For seventeen-year-old high school dropout Jim Bathurst, the Marine Corps's reputation for making men out of boys was something he desperately needed when he enlisted in March of 1958. What began as a four-year hitch lasted nearly thirty-six years and included an interesting assortment of duty stations and assignments as both enlisted and officer. We'll All Die As Marines narrates a story about a young, free-spirited kid from Dundalk, Maryland, and how the Corps captured his body, mind, and spirit. Slowly, but persistently, the Corps transformed him into someone whose first love would forever be the United States Marine Corps. It documents not only his leadership, service, and training but also regales many tales of his fellow Marines that will have the reader laughing, cheering, and at times crying. In this memoir, Bathurst reveals that for him-a former DI who was awarded the Silver Star, Bronze Star Medal with Combat "V" Purple Heart, and a combat commission to second lieutenant-the Corps was not a job, a career, or even a profession; it was-and still is-a way of life.
The authors ease the self-doubt and confusion of parenthood while answering the tough questions, including: Is social media safe for my son? How can I discipline my daughter so it actually makes a difference? Can I change my child's attitude about school? and Why should I praise my daughter for doing what she's expected to do? This award-winning book, in an updated fourth edition, offers expanded chapters on a range of parenting strategies.
"In We Might As Well Eat, Terry Barr’s second book of prose non-fiction, he is so effective and engaging with his use of the familiar essay that readers will find themselves wanting to join in with the other side of the conversation. However, this volume is more than just inviting. It is also filled with hard-earned courageous truths and a self-awareness far more keen than one ordinarily encounters." –Tim Peeler author of Checking Out and Wild in the Strike Zone
A tell all book about a life turned tragically up side down due to an unexpected tragedy. Wolfe was a young girl growing up in the tranquil middle class environment of Brooklyn New York in the 1950’s. Rather than a pursue a career as a dancer she chose the academic life. Her passions were theatre, reading and art. She and her friends dreamed of a life of happily ever after never prepared for the realities of adult life. After graduation from James Madison High School she went on to Hobart and William Smith Colleges where she encountered an under current of anti Semitism she never before faced, but was stimulated by a new world of learning. Marriage, children, a happy family life and successful career were the basic ingredients of Sheila’s life. Then, at age 54, Sheila’s adored son David, at age 29 met an untimely death. Her family’s life was turned upside down. Is this no-holds-barred memoir of her life from childhood to the present she tells her story with unflinching honesty and humor and the other complications of adult life. In spite of the tragedy she survived and went on to lead a productive life.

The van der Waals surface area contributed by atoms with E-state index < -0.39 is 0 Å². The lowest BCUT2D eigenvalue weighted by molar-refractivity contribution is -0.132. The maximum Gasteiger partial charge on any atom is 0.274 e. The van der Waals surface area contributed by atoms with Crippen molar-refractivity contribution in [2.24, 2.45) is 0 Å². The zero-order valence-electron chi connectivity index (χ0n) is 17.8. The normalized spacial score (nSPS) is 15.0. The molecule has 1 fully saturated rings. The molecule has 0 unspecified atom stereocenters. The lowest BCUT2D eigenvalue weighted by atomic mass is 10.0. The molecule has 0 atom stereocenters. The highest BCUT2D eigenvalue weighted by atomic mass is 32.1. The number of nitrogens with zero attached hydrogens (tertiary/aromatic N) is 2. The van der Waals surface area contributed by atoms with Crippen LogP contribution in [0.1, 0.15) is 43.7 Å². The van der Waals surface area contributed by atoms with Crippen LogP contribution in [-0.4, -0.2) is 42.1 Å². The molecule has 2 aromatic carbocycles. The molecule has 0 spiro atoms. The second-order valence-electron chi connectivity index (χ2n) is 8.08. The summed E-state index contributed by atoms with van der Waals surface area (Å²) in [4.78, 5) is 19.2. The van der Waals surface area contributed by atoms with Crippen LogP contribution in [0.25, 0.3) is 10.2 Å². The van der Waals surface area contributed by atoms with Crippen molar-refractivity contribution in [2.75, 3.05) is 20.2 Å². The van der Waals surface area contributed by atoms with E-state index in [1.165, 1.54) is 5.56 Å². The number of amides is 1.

Combining her own experiences as a single mom with the insight of other moms, Cynthia Yates—author of Living Well on One Income—shares the practical and emotional way to live life well when a woman is raising her children alone.With empathy and biblical wisdom Cynthia addresses topics that are relevant topics including how to:cope with the fear, responsibility, and management of a familylean on the Lord and the church family for the sake of the kidsmanage the financial burden of being a single parentWith suggestions, guidance, and advice to assist mothers with kids of all ages, this resource will become the key to support and networking that all these women need.
In an era of managed care, the newly diagnosed patient with diabetes goes home to face daily questions about how to cope with the disease. This extensively revised edition of a guide that has become truly indispensable covers all such questions: adjusting to the emotional impact of diabetes; making decisions about diet, exercise, types of medication, and new technology; finding the best care; and facing the uncertainty surrounding complications and their effect on marriage and family, sex, and career choice. A new resource section and up-to-date information on new research and improved self-management make this helpful and understanding book more essential than ever.